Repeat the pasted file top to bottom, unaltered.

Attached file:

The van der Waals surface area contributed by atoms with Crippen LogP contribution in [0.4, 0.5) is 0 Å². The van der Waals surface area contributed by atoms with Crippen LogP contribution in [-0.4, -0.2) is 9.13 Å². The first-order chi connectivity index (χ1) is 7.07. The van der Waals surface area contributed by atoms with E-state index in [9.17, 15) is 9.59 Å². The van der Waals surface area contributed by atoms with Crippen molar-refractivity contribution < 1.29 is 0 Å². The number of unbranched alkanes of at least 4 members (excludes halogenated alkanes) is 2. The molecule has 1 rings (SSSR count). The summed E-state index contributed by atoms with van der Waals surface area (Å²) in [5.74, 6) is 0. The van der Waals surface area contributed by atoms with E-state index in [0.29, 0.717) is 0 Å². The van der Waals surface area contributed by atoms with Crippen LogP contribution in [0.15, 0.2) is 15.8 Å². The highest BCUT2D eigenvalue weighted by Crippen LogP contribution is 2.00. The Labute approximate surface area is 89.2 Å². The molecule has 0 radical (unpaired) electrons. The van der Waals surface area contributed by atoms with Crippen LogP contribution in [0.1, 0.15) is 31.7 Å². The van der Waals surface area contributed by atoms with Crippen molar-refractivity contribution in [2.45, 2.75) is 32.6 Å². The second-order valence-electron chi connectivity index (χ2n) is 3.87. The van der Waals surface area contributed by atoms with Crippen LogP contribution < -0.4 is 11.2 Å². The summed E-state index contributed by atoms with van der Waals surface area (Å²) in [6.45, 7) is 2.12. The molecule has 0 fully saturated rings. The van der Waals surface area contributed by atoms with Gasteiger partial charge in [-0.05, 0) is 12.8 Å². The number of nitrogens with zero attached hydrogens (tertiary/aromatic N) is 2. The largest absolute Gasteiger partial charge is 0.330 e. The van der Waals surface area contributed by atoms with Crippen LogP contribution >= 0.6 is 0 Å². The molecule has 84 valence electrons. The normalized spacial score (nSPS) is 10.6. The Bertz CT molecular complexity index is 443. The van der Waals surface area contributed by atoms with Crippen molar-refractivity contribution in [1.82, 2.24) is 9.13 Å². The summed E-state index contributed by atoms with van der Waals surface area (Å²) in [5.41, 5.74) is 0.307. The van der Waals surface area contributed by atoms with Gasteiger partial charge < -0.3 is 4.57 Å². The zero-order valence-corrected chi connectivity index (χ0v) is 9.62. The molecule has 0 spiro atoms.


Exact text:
The van der Waals surface area contributed by atoms with Crippen LogP contribution in [0.4, 0.5) is 0 Å². The van der Waals surface area contributed by atoms with Crippen LogP contribution in [-0.4, -0.2) is 9.13 Å². The first-order chi connectivity index (χ1) is 7.07. The van der Waals surface area contributed by atoms with E-state index in [9.17, 15) is 9.59 Å². The van der Waals surface area contributed by atoms with Crippen molar-refractivity contribution < 1.29 is 0 Å². The number of unbranched alkanes of at least 4 members (excludes halogenated alkanes) is 2. The molecule has 1 rings (SSSR count). The summed E-state index contributed by atoms with van der Waals surface area (Å²) in [5.74, 6) is 0. The van der Waals surface area contributed by atoms with E-state index in [0.29, 0.717) is 0 Å². The van der Waals surface area contributed by atoms with Crippen LogP contribution in [0.15, 0.2) is 15.8 Å². The highest BCUT2D eigenvalue weighted by Crippen LogP contribution is 2.00. The Labute approximate surface area is 89.2 Å². The molecule has 0 radical (unpaired) electrons. The van der Waals surface area contributed by atoms with Crippen LogP contribution in [0.1, 0.15) is 31.7 Å². The van der Waals surface area contributed by atoms with Crippen molar-refractivity contribution in [2.45, 2.75) is 32.6 Å². The second-order valence-electron chi connectivity index (χ2n) is 3.87. The van der Waals surface area contributed by atoms with Crippen LogP contribution < -0.4 is 11.2 Å². The summed E-state index contributed by atoms with van der Waals surface area (Å²) in [6.45, 7) is 2.12. The molecule has 0 fully saturated rings. The van der Waals surface area contributed by atoms with Gasteiger partial charge in [-0.05, 0) is 12.8 Å². The number of nitrogens with zero attached hydrogens (tertiary/aromatic N) is 2. The largest absolute Gasteiger partial charge is 0.330 e. The van der Waals surface area contributed by atoms with Crippen LogP contribution >= 0.6 is 0 Å². The molecule has 84 valence electrons. The normalized spacial score (nSPS) is 10.6. The Bertz CT molecular complexity index is 443. The van der Waals surface area contributed by atoms with Crippen molar-refractivity contribution in [1.82, 2.24) is 9.13 Å². The summed E-state index contributed by atoms with van der Waals surface area (Å²) in [5.41, 5.74) is 0.307. The van der Waals surface area contributed by atoms with Gasteiger partial charge < -0.3 is 4.57 Å². The zero-order valence-corrected chi connectivity index (χ0v) is 9.62. The molecule has 0 spiro atoms.